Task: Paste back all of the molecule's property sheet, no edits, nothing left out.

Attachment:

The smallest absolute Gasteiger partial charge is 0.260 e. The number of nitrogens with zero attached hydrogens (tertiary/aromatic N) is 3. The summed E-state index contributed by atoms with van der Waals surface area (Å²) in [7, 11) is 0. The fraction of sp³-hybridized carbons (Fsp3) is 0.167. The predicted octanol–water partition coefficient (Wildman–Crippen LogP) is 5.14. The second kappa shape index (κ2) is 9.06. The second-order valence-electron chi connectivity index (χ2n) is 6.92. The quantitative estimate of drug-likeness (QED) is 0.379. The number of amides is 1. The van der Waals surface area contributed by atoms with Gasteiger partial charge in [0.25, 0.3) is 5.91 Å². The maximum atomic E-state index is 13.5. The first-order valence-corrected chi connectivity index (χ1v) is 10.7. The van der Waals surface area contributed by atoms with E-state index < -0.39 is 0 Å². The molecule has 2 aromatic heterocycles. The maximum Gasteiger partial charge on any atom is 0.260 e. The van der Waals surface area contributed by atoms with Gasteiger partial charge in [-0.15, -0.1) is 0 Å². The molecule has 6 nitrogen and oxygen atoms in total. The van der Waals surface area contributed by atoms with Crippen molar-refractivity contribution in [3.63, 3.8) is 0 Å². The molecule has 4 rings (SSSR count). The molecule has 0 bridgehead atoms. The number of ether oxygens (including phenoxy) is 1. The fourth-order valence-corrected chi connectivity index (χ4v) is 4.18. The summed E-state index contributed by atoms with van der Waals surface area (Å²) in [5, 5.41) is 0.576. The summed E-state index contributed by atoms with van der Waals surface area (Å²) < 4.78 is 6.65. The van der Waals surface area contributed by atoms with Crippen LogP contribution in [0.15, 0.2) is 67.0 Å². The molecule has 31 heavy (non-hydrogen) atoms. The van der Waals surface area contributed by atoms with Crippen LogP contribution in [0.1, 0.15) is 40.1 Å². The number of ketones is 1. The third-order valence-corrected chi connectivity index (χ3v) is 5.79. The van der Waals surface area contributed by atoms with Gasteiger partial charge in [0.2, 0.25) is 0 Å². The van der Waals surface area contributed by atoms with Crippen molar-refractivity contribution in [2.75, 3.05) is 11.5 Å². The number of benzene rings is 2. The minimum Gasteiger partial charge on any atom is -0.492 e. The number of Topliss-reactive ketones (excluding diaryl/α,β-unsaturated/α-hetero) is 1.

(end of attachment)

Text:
The smallest absolute Gasteiger partial charge is 0.260 e. The number of nitrogens with zero attached hydrogens (tertiary/aromatic N) is 3. The summed E-state index contributed by atoms with van der Waals surface area (Å²) in [7, 11) is 0. The fraction of sp³-hybridized carbons (Fsp3) is 0.167. The predicted octanol–water partition coefficient (Wildman–Crippen LogP) is 5.14. The second kappa shape index (κ2) is 9.06. The second-order valence-electron chi connectivity index (χ2n) is 6.92. The quantitative estimate of drug-likeness (QED) is 0.379. The number of amides is 1. The van der Waals surface area contributed by atoms with Gasteiger partial charge in [0.25, 0.3) is 5.91 Å². The maximum atomic E-state index is 13.5. The first-order valence-corrected chi connectivity index (χ1v) is 10.7. The van der Waals surface area contributed by atoms with E-state index < -0.39 is 0 Å². The molecule has 2 aromatic heterocycles. The maximum Gasteiger partial charge on any atom is 0.260 e. The van der Waals surface area contributed by atoms with Gasteiger partial charge in [-0.15, -0.1) is 0 Å². The molecule has 6 nitrogen and oxygen atoms in total. The van der Waals surface area contributed by atoms with Crippen molar-refractivity contribution in [3.63, 3.8) is 0 Å². The molecule has 4 rings (SSSR count). The molecule has 0 bridgehead atoms. The number of ether oxygens (including phenoxy) is 1. The fourth-order valence-corrected chi connectivity index (χ4v) is 4.18. The summed E-state index contributed by atoms with van der Waals surface area (Å²) in [5, 5.41) is 0.576. The summed E-state index contributed by atoms with van der Waals surface area (Å²) < 4.78 is 6.65. The van der Waals surface area contributed by atoms with Crippen LogP contribution in [0.15, 0.2) is 67.0 Å². The molecule has 31 heavy (non-hydrogen) atoms. The van der Waals surface area contributed by atoms with Crippen LogP contribution in [0.1, 0.15) is 40.1 Å². The number of ketones is 1. The third-order valence-corrected chi connectivity index (χ3v) is 5.79. The van der Waals surface area contributed by atoms with Gasteiger partial charge in [0.2, 0.25) is 0 Å². The van der Waals surface area contributed by atoms with Crippen molar-refractivity contribution in [2.75, 3.05) is 11.5 Å². The number of benzene rings is 2. The minimum Gasteiger partial charge on any atom is -0.492 e. The number of Topliss-reactive ketones (excluding diaryl/α,β-unsaturated/α-hetero) is 1.